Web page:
Asking Gramps

Posted by: Andee / Category: ,

When I first started this journey of leaving the Mormon Church and learning things that shouldn't have been kept from me in the first place, I went around online to many websites. Some of these sites Mormons will insist, are anti-Mormon. Anti-Mormon websites supposedly lie and trick readers into believing horrible things about the church that are not true. Anti-Mormon sites will ruin your testimony, it's Satan behind them. Please.

So, doing my best to stay as neutral as possible, I went to a website called Ask Gramps. The tagline reads: Moral answers to everyday concerns, curiosities and uncertainties. I decided that this would be a good place to read some of the questions I had about the Mormon Church and how Gramps would answer them. Unfortunately, his answers didn't really help me much. I know the guy means well, and he seems extremely honest... he seems like a nice guy... but some of the answers he gave upset me at times.

I decided to share some of the questions on, post Gramp's answer to the question, and then answer the question myself. Lets see just how different we are... hmm?

Dear Gramps, Did the Lord Translate/Transfigure Joseph Smith at the time of his first vision. The scripture says no man can see God with his natural eye an live. Moses, the Brother of Jared and others that saw or spoke with the Lord mention not seeing with their natural eye. The same with the many who saw Jesus after his crucifixion in the old world and the American continent, were all of these individuals blessed by the Lord for this specific purpose. Where in the gospel writings are these questions entertained. Last note, Why would Joseph Smith wait for so many years before writing the events of his first vision. With all he had gon through with Moroni, one would think he would have documented that sacred event immediately. D Farr, from Layton, Utah
Gramps' Reply:

Dear D. Farr, There is a natural tendency for us to translate to historical times under consideration the conditions of our own times. We give no thought to making immediate Xerox copies of anything in print that we want to save. If we want to keep a record of any trivial thing we merely use the keyboard to type it into some file on our computer, where we can make as many instantaneous copies as we want, and send the memo with instant transmission to anyone in the world. These commonplace things would have been unbelievable magic 150 years ago. It was not a common thing in the early 1800s to write anything down. Most of the people in those days did not know how to write. And when they did write something, they usually plucked a tail feather from a turkey, cut the end of it on the bias and then cut a slit in the end. They then found some paper and a bottle of ink, and dipping the feather in the ink, were able to write a few words before getting some more ink on the feather. It was really a laborious process. When records were kept of meetings, someone would use this pen and ink process and write the proceedings according to their memories of the meeting or event. What would have been really unusual and hard to understand would have been if Joseph would have gone home and written down all the proceedings of that day. Gramps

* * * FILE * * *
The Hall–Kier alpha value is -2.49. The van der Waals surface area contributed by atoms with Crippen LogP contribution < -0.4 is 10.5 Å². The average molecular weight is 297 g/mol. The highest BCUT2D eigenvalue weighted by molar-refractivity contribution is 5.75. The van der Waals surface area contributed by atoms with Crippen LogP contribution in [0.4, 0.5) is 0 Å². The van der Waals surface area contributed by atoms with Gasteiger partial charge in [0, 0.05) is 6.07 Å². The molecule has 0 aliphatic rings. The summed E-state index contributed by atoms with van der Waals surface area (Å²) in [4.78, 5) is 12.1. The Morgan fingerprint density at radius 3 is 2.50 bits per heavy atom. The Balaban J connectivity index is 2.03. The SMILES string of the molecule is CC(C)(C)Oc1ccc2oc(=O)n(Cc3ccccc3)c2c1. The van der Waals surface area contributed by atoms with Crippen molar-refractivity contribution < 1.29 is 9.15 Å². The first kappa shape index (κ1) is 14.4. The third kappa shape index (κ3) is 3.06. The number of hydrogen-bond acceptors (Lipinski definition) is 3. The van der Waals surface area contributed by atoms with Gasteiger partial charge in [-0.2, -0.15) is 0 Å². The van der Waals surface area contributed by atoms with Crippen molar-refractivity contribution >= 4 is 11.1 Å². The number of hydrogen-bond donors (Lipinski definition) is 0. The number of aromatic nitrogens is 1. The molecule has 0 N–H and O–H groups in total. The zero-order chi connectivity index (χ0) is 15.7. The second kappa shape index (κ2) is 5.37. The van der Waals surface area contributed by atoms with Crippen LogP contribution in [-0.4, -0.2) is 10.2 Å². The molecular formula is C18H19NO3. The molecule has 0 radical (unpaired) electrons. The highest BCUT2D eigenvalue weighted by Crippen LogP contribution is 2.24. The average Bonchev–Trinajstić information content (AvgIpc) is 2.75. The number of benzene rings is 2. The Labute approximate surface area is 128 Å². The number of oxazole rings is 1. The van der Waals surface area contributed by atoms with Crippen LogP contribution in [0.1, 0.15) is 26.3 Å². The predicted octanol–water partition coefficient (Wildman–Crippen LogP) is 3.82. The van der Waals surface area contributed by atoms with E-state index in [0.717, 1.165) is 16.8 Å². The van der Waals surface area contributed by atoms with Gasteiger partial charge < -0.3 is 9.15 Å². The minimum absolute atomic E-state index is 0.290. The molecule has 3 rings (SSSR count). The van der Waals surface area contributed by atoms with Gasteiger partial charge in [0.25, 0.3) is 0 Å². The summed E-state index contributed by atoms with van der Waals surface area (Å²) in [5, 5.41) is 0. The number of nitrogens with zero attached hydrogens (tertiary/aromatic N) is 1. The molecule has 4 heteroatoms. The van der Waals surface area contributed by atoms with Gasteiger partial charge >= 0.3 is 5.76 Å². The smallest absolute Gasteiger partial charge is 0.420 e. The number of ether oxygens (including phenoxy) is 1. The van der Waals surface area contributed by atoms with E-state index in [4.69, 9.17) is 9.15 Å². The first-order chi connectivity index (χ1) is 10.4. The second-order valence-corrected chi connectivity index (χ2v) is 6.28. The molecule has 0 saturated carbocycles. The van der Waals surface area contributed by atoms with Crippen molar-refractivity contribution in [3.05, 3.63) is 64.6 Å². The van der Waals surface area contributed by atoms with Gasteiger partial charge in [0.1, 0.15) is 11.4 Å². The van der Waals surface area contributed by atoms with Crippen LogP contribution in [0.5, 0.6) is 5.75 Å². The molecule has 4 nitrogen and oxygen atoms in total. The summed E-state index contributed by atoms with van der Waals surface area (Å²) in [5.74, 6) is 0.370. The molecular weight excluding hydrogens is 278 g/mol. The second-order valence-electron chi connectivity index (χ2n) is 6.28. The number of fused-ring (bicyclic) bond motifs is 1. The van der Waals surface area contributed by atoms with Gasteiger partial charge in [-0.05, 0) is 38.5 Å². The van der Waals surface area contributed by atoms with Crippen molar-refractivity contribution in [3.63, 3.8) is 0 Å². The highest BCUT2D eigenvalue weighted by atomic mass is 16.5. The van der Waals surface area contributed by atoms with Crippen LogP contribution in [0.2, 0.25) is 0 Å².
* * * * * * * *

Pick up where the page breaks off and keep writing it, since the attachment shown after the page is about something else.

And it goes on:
Sydney's reply:

My thanks to Gramp's history lesson, but that doesn't really answer the question, does it? Why did Joseph Smith wait so long to write down the events of the first vision? Because he didn't have all the details made up yet. Joseph told the story to many, many people... and the story changed every time. Many know today that there are many different accounts of the first vision, and I don't know about anyone else, but if I were visited by God the Father and Jesus Christ I would certainly do my best to document the event as soon as possible. Joseph knew how to read and write. We all know this. So that argument doesn't really fly either. He had the time, means, and ability to write down the first vision, and there isn't really GOOD reason why he didn't. Period.

Dear Gramps,

I am new to the Mormon Church and right now, have not had the time to really find myself in it. I was baptized two years ago and truly love the Church, the people, the restoration of the gospel, all the teachings. . . I feel I have found home when I found this church. But, I have a problem. I have a 12 year old daughter whom I have full custody of and I was going through a divorce while taking the discussions. Now, after having been apart from my ex-husband for 5 years, I had found someone I wanted to date. We started dating in April and I feel I have finally found my soul-mate. We seem to complete each other. My problem is that first of all, I know the Church advocates dating a lot of people to make sure of the right one. Before I married, I had only dated one person. This man I’m dating now is only the third person I’ve ever dated. My other problem is that he’s not of the Mormon religion. I really want to get married in the temple and have our family sealed, but what if he doesn’t want to convert? Does that mean I have to give him up? What if he really IS meant for me and I lose him by asking him to become a Mormon? Could you help me with these questions?